Located just east of the Roman Forum, the massive stone amphitheatre known as the Colosseum was commissioned around A.D. 70-72 by Emperor Vespasian of the Flavian dynasty as a gift to the Roman people. In A.D. 80, Vespasian’s son Titus opened the Colosseum–officially known as the Flavian Amphitheater–with 100 days of games, including gladiatorial combats and wild animal fights. After four centuries of active use, the magnificent arena fell into neglect, and up until the 18th century, it was used as a source of building materials. Though two-thirds of the original Colosseum has been destroyed over time, the amphitheatre remains a popular tourist destination, as well as an iconic symbol of Rome and its long, tumultuous history.

 

Stonehenge

Stonehenge is perhaps the world’s most famous prehistoric monument. It was built in several stages: the first monument was an early henge monument, built about 5,000 years ago, and the unique stone circle was erected in the late Neolithic period about 2500 BC. In the early Bronze Age, many burial mounds were built nearby. Today, along with Avebury, it forms the heart of a World Heritage Site, with a unique concentration of prehistoric monuments.

 

Tower of Hercules

The Tower of Hercules has served as a lighthouse and landmark at the entrance of La Coruña harbour in north-western Spain since the late 1st century A.D. when the Romans built the Farum Brigantium. The Tower, built on a 57-metre high rock, rises a further 55 metres, of which 34 metres correspond to the Roman masonry and 21 meters to the restoration directed by architect Eustaquio Giannini in the 18th century, who augmented the Roman core with two octagonal forms. Immediately adjacent to the base of the Tower is a small rectangular Roman building. The site also features a sculpture park, the Monte dos Bicos rock carvings from the Iron Age and a Muslim cemetery. The Roman foundations of the building were revealed in excavations conducted in the 1990s. Many legends from the Middle Ages to the 19th century surround the Tower of Hercules, which is unique as it is the only lighthouse of Greco-Roman antiquity to have retained a measure of structural integrity and functional continuity.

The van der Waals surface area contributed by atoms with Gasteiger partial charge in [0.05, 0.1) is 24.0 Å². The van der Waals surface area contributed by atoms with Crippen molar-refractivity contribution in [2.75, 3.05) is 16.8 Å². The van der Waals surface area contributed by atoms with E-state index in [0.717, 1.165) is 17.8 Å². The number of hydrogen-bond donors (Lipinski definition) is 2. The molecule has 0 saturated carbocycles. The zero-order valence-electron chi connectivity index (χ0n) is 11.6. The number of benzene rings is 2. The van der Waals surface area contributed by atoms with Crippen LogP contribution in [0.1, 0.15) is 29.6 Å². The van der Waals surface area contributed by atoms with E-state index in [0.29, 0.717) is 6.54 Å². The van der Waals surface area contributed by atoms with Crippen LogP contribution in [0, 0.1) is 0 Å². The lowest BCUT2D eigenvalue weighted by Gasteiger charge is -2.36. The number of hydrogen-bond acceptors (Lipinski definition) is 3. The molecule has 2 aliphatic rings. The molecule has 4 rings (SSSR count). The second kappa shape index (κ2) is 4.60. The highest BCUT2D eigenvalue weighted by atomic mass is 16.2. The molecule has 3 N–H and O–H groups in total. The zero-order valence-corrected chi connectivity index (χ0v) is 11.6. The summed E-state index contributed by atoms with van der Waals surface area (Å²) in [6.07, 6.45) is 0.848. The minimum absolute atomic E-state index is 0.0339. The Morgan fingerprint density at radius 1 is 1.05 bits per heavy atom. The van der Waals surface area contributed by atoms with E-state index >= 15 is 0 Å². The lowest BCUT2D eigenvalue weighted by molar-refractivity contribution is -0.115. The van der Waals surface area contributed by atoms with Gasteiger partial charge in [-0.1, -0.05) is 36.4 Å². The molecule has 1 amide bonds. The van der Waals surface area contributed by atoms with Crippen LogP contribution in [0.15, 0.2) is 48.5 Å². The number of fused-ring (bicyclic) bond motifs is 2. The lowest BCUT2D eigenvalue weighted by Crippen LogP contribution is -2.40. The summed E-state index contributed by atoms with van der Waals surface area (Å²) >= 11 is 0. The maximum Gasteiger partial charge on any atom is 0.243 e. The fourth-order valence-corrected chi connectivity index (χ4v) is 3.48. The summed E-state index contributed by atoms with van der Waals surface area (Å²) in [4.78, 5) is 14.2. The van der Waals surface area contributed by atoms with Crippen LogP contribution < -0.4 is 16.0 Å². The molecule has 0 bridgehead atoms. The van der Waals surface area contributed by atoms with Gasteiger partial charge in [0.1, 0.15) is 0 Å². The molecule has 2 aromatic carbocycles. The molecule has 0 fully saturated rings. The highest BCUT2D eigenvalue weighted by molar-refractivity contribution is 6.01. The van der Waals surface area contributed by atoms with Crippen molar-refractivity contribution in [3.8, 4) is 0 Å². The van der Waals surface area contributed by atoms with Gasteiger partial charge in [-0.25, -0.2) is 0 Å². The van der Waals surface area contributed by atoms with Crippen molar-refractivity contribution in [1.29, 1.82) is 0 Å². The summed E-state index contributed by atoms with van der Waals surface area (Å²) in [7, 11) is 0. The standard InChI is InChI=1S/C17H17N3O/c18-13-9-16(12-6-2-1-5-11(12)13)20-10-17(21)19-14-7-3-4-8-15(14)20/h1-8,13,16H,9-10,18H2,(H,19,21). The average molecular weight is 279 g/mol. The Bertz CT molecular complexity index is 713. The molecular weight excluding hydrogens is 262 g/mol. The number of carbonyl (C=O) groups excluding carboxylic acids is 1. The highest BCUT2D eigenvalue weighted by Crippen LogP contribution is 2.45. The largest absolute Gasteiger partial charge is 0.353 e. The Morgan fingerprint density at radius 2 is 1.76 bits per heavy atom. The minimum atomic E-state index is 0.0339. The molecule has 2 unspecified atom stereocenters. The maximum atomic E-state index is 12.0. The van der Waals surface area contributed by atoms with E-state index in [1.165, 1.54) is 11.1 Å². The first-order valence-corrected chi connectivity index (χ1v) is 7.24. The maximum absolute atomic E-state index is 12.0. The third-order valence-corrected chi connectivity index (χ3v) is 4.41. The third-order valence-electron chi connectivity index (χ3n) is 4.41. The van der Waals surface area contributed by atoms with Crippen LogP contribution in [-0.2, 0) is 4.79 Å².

Mosque of Uqba

The Mosque of Uqba also known as the Great Mosque of Kairouan is located in the historic walled district of the Medina, between the Rue de la Kasbah and the Rue el Farabi in Tunisia. The mosque, as it stands today, was built by the Aghlabid governor of Kairouan, Ziyadat Allah, between 817 and 838. He erected the building on the site of an older mosque, originally constructed by Uqba ibn Nafi at the time of the 670 AD Arab conquest of Byzantine North Africa. Although the current mosque retains virtually no trace of the original seventh-century building, it is still often referred to as “Mosque of Sidi Uqba,” or,”Mosque of Uqba Ibn Nafi.” Historically, it has been accorded great significance as the first mosque in the first town of Islam in the West.

 

Acoma Pueblo

Acoma Pueblo is built atop a sheer-walled, 367-foot sandstone bluff in a valley studded with sacred, towering monoliths. Since 1150 A.D., Acoma Pueblo has earned the reputation as the oldest continuously inhabited community in North America. The mesa-top settlement is known worldwide for its unique art and rich culture.

 

Nanchan Temple

The Nanchan Temple is a Buddhist temple near the town of Doucun on Wutaishan, in Shanxi Province, China. It was built in 782 AD, and its Great Buddha Hall is currently China’s oldest preserved timber building in existence

 

Proserpina Dam

The Proserpina Dam, located approximately ten kilometres north of Merida in Spain, is the world’s second oldest dam currently in use. The earthen dam was constructed by the Romans between the late 1st century AD and early 2nd century AD. It is covered with concrete and measures 427m long and 22m high. It is located on the course of the brook of Las Pardillas, a sub-tributary of the Guadiana on its right bank. It has two bends in the crest and nine buttresses on the inner side. The Confederación Hidrográfica del Guadiana (Water Management Administration) refurbished the dam in 1991.

 

Caravan Bridge

Built in 850 B.C., the Caravan Bridge is 2,861 years old and has reportedly been crossed by the likes of Homer and Saint Paul. The arched stone slab straddling the River Meles, in Izmir, Turkey, extends only 42 and a half feet and is about as simple as they come.

 

Ponte Fabricio

Ponte Fabricio was built in 62 b.C. by L.Fabricius curator viarum (as it is inscribed on both sides of the bridge). This is the oldest Roman bridge to have survived in the city, and still in use for pedestrians.

 

Hagia Sophia

The Santa Sophia (also known as Hagia Sophia) in Istanbul, Turkey has been a church, mosque and museum since it was completed in 537 AD. It is a great architectural beauty and an important monument both for Byzantine and for Ottoman Empires.